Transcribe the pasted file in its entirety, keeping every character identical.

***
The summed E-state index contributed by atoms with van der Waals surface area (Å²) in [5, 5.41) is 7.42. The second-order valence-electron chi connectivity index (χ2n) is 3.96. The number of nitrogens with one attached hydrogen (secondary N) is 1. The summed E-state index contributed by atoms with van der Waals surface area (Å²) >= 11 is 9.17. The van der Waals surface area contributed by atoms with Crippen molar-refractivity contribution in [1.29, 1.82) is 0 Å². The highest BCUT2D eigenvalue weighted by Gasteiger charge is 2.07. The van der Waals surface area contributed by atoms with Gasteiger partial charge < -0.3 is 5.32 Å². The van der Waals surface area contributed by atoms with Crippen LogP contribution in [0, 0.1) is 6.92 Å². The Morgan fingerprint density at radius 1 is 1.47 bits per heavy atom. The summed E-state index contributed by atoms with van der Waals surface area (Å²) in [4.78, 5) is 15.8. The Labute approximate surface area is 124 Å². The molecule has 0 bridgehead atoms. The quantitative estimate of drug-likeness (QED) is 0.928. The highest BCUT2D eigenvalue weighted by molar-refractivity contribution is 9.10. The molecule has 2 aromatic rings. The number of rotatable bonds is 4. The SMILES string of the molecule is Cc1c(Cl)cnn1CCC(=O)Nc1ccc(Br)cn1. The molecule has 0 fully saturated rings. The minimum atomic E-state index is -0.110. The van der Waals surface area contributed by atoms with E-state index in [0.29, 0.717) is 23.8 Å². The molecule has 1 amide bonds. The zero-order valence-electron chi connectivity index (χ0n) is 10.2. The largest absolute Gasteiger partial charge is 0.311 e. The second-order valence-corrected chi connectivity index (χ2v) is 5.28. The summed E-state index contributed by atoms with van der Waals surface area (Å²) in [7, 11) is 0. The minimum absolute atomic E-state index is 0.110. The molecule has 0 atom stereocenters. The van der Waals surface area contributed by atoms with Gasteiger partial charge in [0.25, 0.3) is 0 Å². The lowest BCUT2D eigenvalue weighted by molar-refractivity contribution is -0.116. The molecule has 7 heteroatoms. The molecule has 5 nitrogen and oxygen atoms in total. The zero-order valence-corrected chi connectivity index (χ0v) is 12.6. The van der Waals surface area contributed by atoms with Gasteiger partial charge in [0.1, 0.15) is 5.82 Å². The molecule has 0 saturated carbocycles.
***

The summed E-state index contributed by atoms with van der Waals surface area (Å²) in [5, 5.41) is 7.42. The second-order valence-electron chi connectivity index (χ2n) is 3.96. The number of nitrogens with one attached hydrogen (secondary N) is 1. The summed E-state index contributed by atoms with van der Waals surface area (Å²) >= 11 is 9.17. The van der Waals surface area contributed by atoms with Crippen molar-refractivity contribution in [1.29, 1.82) is 0 Å². The highest BCUT2D eigenvalue weighted by Gasteiger charge is 2.07. The van der Waals surface area contributed by atoms with Gasteiger partial charge < -0.3 is 5.32 Å². The van der Waals surface area contributed by atoms with Crippen LogP contribution in [0, 0.1) is 6.92 Å². The Morgan fingerprint density at radius 1 is 1.47 bits per heavy atom. The summed E-state index contributed by atoms with van der Waals surface area (Å²) in [4.78, 5) is 15.8. The Labute approximate surface area is 124 Å². The molecule has 0 bridgehead atoms. The quantitative estimate of drug-likeness (QED) is 0.928. The highest BCUT2D eigenvalue weighted by molar-refractivity contribution is 9.10. The molecule has 2 aromatic rings. The number of rotatable bonds is 4. The SMILES string of the molecule is Cc1c(Cl)cnn1CCC(=O)Nc1ccc(Br)cn1. The molecule has 0 fully saturated rings. The minimum atomic E-state index is -0.110. The van der Waals surface area contributed by atoms with E-state index in [0.29, 0.717) is 23.8 Å². The molecule has 1 amide bonds. The zero-order valence-electron chi connectivity index (χ0n) is 10.2. The largest absolute Gasteiger partial charge is 0.311 e. The second-order valence-corrected chi connectivity index (χ2v) is 5.28. The summed E-state index contributed by atoms with van der Waals surface area (Å²) in [7, 11) is 0. The minimum absolute atomic E-state index is 0.110. The molecule has 0 atom stereocenters. The van der Waals surface area contributed by atoms with Gasteiger partial charge in [0.25, 0.3) is 0 Å². The lowest BCUT2D eigenvalue weighted by molar-refractivity contribution is -0.116. The molecule has 7 heteroatoms. The molecule has 5 nitrogen and oxygen atoms in total. The zero-order valence-corrected chi connectivity index (χ0v) is 12.6. The van der Waals surface area contributed by atoms with Gasteiger partial charge in [0.1, 0.15) is 5.82 Å². The molecule has 0 saturated carbocycles.